Pohutukawa

Pohutukawa.jpg

In his book, Matariki: The Star of the Year, Dr Rangi Matamua tells us about Te Ara Wairua; the pathway of the spirits.

 

He says “Maori belief determines that when an individual dies, their spirit leaves their body and undertakes a journey along Te Ara Wairua, the pathway of the spirits. This journey ends at the northernmost point of the North Island at a place called Te Rerenga Wairua, the departing place of the spirits. The dead travel along the rocky ledge towards the ocean where an ancient pohutukawa tree stands. They then descend down the aka (root) of this tree and disappear into the underworld.

Pohutukawa is the star that connects Matariki to the deceased and is the reason people would cry out the names of the dead and weep when Matariki was seen rising in the early morning.”

It is through Pohutukawa that Maori remember those who have died in the past year.


The whole class can think about Pohutukawa and Te Ara Wairuain this collaborative art project. The idea is:

  1. each student draws their own version of the story of Pohutukawa
  2. one picture is selected as the master, and divided up into a grid of 30 equal parts
  3. each student is allocated one small piece of the grid, and then reinterprets the piece on a full A4 sheet of paper
  4. all the pieces are re-assembled and ….. nō konei (voila) ! A masterpiece!

Teachers Detailed Instructions

Step 1 - The Initial Artwork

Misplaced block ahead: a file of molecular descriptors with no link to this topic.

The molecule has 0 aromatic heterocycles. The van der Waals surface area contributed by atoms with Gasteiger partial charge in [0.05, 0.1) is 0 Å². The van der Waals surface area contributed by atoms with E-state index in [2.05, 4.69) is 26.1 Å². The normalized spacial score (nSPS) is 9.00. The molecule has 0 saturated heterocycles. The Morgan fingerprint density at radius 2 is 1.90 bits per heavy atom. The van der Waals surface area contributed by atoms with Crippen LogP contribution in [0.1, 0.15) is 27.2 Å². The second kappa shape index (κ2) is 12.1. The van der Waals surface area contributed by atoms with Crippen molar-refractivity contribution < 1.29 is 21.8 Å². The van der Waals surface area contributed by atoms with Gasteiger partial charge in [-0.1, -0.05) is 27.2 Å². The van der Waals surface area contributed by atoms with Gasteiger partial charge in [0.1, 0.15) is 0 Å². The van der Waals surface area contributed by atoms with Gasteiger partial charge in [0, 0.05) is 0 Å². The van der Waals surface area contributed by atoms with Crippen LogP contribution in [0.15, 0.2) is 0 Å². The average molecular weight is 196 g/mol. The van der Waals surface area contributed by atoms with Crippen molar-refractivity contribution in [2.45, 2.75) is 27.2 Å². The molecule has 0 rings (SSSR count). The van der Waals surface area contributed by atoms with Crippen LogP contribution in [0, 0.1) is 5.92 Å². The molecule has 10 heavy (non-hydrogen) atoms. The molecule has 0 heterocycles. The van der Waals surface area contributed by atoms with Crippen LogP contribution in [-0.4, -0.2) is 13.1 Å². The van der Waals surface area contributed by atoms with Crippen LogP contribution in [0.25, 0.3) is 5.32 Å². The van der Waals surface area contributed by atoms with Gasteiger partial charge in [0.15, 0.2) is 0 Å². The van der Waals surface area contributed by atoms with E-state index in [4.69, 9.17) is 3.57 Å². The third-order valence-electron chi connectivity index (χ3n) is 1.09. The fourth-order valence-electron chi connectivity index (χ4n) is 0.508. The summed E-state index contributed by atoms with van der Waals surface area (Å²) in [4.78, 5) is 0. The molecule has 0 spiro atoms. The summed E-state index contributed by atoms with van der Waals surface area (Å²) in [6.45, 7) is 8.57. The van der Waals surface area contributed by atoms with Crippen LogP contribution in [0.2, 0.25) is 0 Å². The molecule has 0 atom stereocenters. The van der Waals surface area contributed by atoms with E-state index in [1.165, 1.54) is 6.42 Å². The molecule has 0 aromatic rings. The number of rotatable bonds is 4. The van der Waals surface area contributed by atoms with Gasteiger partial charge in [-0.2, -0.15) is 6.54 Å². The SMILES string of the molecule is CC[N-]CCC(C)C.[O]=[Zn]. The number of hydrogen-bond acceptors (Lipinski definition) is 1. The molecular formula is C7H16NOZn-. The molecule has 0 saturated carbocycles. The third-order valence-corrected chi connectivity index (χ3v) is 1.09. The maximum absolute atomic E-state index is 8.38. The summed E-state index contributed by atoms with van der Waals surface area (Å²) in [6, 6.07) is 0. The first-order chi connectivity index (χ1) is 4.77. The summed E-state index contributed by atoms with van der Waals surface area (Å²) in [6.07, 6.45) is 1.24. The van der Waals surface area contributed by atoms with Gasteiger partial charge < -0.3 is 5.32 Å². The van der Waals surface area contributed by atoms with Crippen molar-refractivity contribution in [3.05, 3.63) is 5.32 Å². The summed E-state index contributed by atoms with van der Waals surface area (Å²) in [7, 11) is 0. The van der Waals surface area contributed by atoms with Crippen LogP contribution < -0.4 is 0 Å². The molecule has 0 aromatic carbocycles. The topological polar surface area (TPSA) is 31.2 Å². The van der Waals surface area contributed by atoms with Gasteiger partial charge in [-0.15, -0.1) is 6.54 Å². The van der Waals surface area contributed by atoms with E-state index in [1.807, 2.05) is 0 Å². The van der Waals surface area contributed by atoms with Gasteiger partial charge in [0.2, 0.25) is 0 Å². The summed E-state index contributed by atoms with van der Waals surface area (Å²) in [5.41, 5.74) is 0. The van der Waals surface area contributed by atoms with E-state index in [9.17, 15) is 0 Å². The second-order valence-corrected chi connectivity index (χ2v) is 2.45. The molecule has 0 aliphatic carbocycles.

• Choose your media (we recommend pastels)
  • Talk to your children about the story of Pohutukawa and Te Ara Wairua, and ask them to each to draw a picture to the theme of Pohutukawa
  • Select an artwork with lots of detail, which can be used as the master
  • Next, based on how many students will be recreating the artwork, create a grid on the back of your artwork by folding your piece of paper into small squares (Half, half again…) until you have your desired number on squares. (I normally try and get more squares for those children that might have a quick part of the art to complete.  Some people prefer to rule a grid on the back and this works the same.)
  • Flip over the artwork so you are writing on the back side where you folded/drew the grid. Start at the upper left corner and number horizontally from left to right on each line.
  • Cut the grid up ready for each child to have their own piece

Step 2 - The Grand Masterpiece

  • Display the Matariki artwork and explain the collaborative challenge
  • Be clear on whether the children are to complete their artwork landscape or portrait before they start
  • Each child gets a piece of the artwork with the number on the back
  • They record the number on the back of their piece of paper
  • Each child recreates the piece of the puzzle they have focusing on colours, detail and enlarging their image.
  • When they have finished their piece it is placed on the mat ready for each piece to come together to complete the image.

Step 3 - Display on www.inmotion.org.nz website

Take a photo of the finished masterpiece and email to inmotion@touchcompass.org.nz

We'll display all finished artworks on the website.

Additional note: be creative! You might like to create your artwork using use hands, feet, .... anything.